3.3.1 Conduct disorder

Conduct disorder is the term for a cluster of antisocial behaviours in which the key features are repetitive and persistent violation of age-appropriate social norms and the rights of others, and typically results in illegal behaviour 1. Factors associated with the emergence of conduct disorder include parental history of criminality, substance abuse, and/or psychiatric disorder, marital discord, “hostile rejecting parenting”, and a lack of supervision of the child. Conduct disorder is highly predictive of later criminality, particularly for males 2,3.

About five percent of 11 year olds meet the diagnostic criteria for conduct disorder. While an ethnic breakdown of that statistic is not available, among 16-18 year olds in New Zealand, the rate among Ma-ori is 11.3% and in non-Ma-ori, 4% 4.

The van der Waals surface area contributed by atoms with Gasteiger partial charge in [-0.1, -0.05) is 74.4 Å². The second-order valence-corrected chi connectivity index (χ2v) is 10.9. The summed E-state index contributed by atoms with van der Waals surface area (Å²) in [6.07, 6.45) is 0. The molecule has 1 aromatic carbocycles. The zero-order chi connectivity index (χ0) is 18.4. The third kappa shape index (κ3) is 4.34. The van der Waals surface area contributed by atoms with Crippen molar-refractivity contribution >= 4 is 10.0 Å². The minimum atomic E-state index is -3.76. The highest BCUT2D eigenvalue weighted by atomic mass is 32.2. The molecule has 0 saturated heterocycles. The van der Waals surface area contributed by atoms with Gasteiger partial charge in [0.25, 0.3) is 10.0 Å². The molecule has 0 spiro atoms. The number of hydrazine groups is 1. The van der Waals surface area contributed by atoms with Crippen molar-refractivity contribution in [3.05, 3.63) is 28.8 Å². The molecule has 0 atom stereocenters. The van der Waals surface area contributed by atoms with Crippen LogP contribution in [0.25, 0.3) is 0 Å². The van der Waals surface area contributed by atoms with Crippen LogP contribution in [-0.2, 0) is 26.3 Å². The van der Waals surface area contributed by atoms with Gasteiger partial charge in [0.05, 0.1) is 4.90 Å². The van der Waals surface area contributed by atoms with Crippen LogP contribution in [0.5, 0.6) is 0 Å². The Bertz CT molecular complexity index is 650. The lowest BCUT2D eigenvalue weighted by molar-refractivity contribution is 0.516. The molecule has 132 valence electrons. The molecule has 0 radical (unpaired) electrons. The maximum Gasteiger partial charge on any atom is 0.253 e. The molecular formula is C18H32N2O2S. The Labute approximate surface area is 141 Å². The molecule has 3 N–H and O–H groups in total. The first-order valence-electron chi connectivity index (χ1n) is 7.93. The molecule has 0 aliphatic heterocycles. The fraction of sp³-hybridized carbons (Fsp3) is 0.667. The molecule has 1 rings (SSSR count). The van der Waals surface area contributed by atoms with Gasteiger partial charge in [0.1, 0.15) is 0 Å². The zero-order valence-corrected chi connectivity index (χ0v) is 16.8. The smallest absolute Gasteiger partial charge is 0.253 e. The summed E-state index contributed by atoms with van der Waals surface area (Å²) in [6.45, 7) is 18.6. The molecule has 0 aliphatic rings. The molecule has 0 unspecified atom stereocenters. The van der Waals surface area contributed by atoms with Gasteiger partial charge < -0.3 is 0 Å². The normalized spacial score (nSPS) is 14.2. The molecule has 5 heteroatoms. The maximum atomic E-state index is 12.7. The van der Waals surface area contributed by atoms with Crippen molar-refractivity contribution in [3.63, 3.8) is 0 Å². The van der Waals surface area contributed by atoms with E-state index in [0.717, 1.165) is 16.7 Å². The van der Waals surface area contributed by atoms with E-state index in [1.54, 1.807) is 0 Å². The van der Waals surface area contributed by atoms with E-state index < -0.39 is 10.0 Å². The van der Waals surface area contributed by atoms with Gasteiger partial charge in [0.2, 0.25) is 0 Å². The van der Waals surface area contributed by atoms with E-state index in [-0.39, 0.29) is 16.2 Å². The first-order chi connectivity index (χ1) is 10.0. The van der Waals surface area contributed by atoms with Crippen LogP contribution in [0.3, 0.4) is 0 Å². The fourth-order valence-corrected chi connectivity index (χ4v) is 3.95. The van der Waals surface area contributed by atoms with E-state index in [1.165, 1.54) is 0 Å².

1 Working with children and young people with mental health problems, and their families and whanau (2002) Child, Youth and Family, Wellington.

2 Fergusson David M & Horwood L John (2002) Male and female offending trajectories Development and Psychopathology, 2002: 14: 159-177.

3 White Jennifer L, Moffitt Terrie E, Earls Felton, Robins lee & Silva Phil A. (1990) How early can we tell? Predictors of child conduct disorder and adolescent delinquency. Criminology, Vol. 28, No.4 pp 507-533.

4 Child, Youth & Family (2002), op.cit.